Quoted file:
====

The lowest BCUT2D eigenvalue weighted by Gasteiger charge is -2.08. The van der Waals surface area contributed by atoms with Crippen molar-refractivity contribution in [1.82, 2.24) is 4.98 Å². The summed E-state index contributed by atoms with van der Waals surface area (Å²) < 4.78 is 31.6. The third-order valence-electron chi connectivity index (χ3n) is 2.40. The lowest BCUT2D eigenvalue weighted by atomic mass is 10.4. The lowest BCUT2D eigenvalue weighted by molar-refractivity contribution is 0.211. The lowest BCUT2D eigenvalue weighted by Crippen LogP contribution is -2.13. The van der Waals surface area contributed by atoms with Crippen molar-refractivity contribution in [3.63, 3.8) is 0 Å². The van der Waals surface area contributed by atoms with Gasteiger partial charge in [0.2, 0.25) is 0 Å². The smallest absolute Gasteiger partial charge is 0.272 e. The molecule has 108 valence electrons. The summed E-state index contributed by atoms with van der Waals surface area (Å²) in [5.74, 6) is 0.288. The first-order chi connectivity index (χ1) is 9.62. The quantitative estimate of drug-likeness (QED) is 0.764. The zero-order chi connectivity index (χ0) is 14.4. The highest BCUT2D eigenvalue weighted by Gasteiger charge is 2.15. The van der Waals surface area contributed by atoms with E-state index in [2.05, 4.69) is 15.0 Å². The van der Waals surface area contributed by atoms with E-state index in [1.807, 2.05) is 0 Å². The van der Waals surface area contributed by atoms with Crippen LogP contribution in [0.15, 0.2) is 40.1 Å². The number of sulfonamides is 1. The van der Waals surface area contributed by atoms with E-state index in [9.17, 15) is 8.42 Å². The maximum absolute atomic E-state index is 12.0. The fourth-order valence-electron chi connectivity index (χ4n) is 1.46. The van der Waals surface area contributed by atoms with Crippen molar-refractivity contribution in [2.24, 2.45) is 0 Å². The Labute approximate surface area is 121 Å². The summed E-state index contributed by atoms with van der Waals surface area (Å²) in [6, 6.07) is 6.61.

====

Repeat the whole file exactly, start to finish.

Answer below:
The lowest BCUT2D eigenvalue weighted by Gasteiger charge is -2.08. The van der Waals surface area contributed by atoms with Crippen molar-refractivity contribution in [1.82, 2.24) is 4.98 Å². The summed E-state index contributed by atoms with van der Waals surface area (Å²) < 4.78 is 31.6. The third-order valence-electron chi connectivity index (χ3n) is 2.40. The lowest BCUT2D eigenvalue weighted by atomic mass is 10.4. The lowest BCUT2D eigenvalue weighted by molar-refractivity contribution is 0.211. The lowest BCUT2D eigenvalue weighted by Crippen LogP contribution is -2.13. The van der Waals surface area contributed by atoms with Crippen molar-refractivity contribution in [3.63, 3.8) is 0 Å². The van der Waals surface area contributed by atoms with Gasteiger partial charge in [0.2, 0.25) is 0 Å². The smallest absolute Gasteiger partial charge is 0.272 e. The molecule has 108 valence electrons. The summed E-state index contributed by atoms with van der Waals surface area (Å²) in [5.74, 6) is 0.288. The first-order chi connectivity index (χ1) is 9.62. The quantitative estimate of drug-likeness (QED) is 0.764. The zero-order chi connectivity index (χ0) is 14.4. The highest BCUT2D eigenvalue weighted by Gasteiger charge is 2.15. The van der Waals surface area contributed by atoms with E-state index in [2.05, 4.69) is 15.0 Å². The van der Waals surface area contributed by atoms with E-state index in [1.807, 2.05) is 0 Å². The van der Waals surface area contributed by atoms with Crippen LogP contribution in [0.15, 0.2) is 40.1 Å². The number of sulfonamides is 1. The van der Waals surface area contributed by atoms with E-state index in [9.17, 15) is 8.42 Å². The maximum absolute atomic E-state index is 12.0. The fourth-order valence-electron chi connectivity index (χ4n) is 1.46. The van der Waals surface area contributed by atoms with Crippen molar-refractivity contribution in [2.24, 2.45) is 0 Å². The Labute approximate surface area is 121 Å². The summed E-state index contributed by atoms with van der Waals surface area (Å²) in [6, 6.07) is 6.61.